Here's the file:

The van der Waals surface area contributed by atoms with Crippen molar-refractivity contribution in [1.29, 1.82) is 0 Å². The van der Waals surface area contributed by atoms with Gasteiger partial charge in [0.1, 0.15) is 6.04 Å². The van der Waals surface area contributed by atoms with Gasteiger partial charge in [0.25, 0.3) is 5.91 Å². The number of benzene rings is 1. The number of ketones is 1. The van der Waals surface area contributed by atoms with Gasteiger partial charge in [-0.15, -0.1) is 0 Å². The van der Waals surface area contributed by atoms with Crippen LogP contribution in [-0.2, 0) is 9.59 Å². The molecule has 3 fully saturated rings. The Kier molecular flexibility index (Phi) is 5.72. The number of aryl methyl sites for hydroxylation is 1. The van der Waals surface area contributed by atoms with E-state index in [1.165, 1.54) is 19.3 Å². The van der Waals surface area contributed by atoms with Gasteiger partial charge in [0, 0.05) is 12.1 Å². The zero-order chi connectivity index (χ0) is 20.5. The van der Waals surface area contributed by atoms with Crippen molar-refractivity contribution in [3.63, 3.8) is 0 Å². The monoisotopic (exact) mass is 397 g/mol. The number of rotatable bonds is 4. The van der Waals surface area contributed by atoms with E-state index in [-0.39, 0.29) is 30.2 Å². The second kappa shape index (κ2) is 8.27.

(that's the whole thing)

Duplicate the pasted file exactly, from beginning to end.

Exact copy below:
The van der Waals surface area contributed by atoms with Crippen molar-refractivity contribution in [1.29, 1.82) is 0 Å². The van der Waals surface area contributed by atoms with Gasteiger partial charge in [0.1, 0.15) is 6.04 Å². The van der Waals surface area contributed by atoms with Gasteiger partial charge in [0.25, 0.3) is 5.91 Å². The number of benzene rings is 1. The number of ketones is 1. The van der Waals surface area contributed by atoms with Gasteiger partial charge in [-0.15, -0.1) is 0 Å². The van der Waals surface area contributed by atoms with Crippen LogP contribution in [-0.2, 0) is 9.59 Å². The molecule has 3 fully saturated rings. The Kier molecular flexibility index (Phi) is 5.72. The number of aryl methyl sites for hydroxylation is 1. The van der Waals surface area contributed by atoms with E-state index in [1.165, 1.54) is 19.3 Å². The van der Waals surface area contributed by atoms with Gasteiger partial charge in [0, 0.05) is 12.1 Å². The zero-order chi connectivity index (χ0) is 20.5. The van der Waals surface area contributed by atoms with Crippen molar-refractivity contribution in [3.63, 3.8) is 0 Å². The monoisotopic (exact) mass is 397 g/mol. The number of rotatable bonds is 4. The van der Waals surface area contributed by atoms with E-state index in [-0.39, 0.29) is 30.2 Å². The second kappa shape index (κ2) is 8.27.